LEONIA — An elementary school in the borough became the first in the state on Monday to use a food dehydrator to reduce cafeteria waste.
The system, newly installed at Leonia’s Anna C. Scott Elementary School, will reduce food waste volume and weight by 80 to 90 percent. Members of the Leonia Green Team, a group of parents and school officials, hope to limit cafeteria waste to one or two trash bags daily for the school of 720 students.
The dehydrator is the result of a collaboration between the school and the borough after the school showed repeated sustainability initiatives, said Jessie Glass, a parent and member of the team.
Students skipped through the cafeteria Monday, past signs reading “Be mindful of your actions” and “We are upstanders.”
Many were happy to engage with Julie Ulbrich, a parent and green team member, who told students, “You guys are the engine for this new project” and explained the requirements.
“What does ‘environmentally friendly’ mean?” Ulbrich asked a group of second-graders.
The students had some ideas: not littering, reusing and recycling.
They also told Ulbrich where the garbage goes: “It gets dumped in the landfill” and “We also dump it in the oceans.”
It’s the start of a project that green team members hope will expand to local middle and high schools.
“Our focus is to get from the ground up,” Ulbrich said. “It’s got to start young. This is the group that’s going to make the change.
“This is not just lunch,” she added. “This is education. The cafeteria is turning into a classroom.”
The elementary school has been at the forefront of green improvements. Last year, the school earned a $10,000 grant from Sustainable Jersey to replace plastic foam lunch trays with cardboard ones, which are more expensive.
But after a school official negotiated the cost of the cardboard trays, allowing the school to make the upgrade at no extra cost, the grant money funded recycling bins in every classroom and water bottle filling stations in the halls.
Leonia also became the first school district in Bergen County to recycle cardboard milk and juice cartons, with help from a $5,000 grant from Carton Council, a pro-recycling non-profit founded by carton manufacturers.
Since the carton program was implemented, the cafeteria waste has gone down to four or five bags daily from 11.
“They picked it up pretty quickly,” Glass said of the students, who have learned to empty remaining milk and juice into a drain and sort out the cartons before they leave the cafeteria.
Starting next week, the students will separate trash, food waste, sealed food, recycling and their cardboard trays. They’ll have help from Leonia Green Team volunteers, who will be on hand during lunch for the next two weeks to guide learning.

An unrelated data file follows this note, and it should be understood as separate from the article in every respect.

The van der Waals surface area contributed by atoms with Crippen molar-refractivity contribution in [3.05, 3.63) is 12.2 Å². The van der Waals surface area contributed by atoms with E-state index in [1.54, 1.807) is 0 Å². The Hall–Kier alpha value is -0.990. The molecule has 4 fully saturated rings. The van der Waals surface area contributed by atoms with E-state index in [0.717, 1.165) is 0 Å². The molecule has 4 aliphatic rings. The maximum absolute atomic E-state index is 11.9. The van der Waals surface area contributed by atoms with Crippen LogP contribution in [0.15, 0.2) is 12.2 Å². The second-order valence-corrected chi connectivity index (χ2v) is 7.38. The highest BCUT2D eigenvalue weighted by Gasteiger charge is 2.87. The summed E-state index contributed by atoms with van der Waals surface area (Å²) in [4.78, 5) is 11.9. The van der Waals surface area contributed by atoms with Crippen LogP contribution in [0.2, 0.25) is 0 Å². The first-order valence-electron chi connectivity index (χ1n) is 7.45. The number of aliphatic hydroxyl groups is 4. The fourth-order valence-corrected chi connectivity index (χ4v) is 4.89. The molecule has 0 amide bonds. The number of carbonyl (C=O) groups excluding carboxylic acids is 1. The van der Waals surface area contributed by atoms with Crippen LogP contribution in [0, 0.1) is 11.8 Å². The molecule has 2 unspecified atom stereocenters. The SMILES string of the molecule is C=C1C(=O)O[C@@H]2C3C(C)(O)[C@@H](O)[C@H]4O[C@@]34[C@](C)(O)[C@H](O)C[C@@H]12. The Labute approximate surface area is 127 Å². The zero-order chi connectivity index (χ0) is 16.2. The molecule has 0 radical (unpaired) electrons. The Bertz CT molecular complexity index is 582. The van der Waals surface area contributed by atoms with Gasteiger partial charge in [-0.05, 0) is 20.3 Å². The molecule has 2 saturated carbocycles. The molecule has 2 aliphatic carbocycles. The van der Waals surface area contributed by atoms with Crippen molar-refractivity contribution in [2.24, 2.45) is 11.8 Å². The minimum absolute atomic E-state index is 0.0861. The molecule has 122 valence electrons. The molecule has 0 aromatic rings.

Food waste will be loaded into the new dehydrator, which has a 250-pound capacity. Custodial staff trained to operate the machine simply push a button to set off 15 hours of churning and heating, said Vito Mazza, whose consulting firm distributes the dehydrators. Mazza attended the Leonia school as a child; now his kids are students there.
At the end of the dehydration cycle, a door in the front of the machine is opened and the machine empties itself, releasing a shrunken final product that looks like dirt and smells faintly like coffee beans.
A tube in the back drains sterile, potable water from the system — 10 gallons per 100 pounds of food waste — which will be used on school grounds or flushed back into the system, Mazza said.
The output has a 30-1 ratio of carbon and nitrogen — the ideal food for plants. It’s about 5 percent moisture and can remain stable for years if kept dry.
“It’s comparable to top-of-the-market additives,” Mazza said, adding that the product will be used on school grounds.
The dehydrator has a direct vent in the back and doesn’t produce odors, so it won’t mold or attract insects and rodents, Mazza said.
The system can hold at least a day’s worth of food waste, but it has a small footprint: It uses $5 worth of electricity daily, Mazza said. He expects the school to save two to three times that amount in trash bags and see a major return on investment in the next five to 10 years.
The dehydrator is also a more sustainable alternative to aerobic digesters, which have been used by some New Jersey schools to reduce food waste volume but require expensive resource inputs and produce heavy sludge that’s often sent back to sewer systems, “making it someone else’s problem,” Mazza said.
The dehydrator is where “environmental and fiscal sustainability meet,” he added. “You can love the environment and be a capitalist.”
The original reporting includes a slideshow, video and text. Click here to view the original presentation (paywall).
This story was produced in collaboration with the New Jersey Sustainability Reporting Hub project. It was originally reported by Alexis Shanes for northjersey.com, and may be re-distributed through the Creative Commons License, with attribution.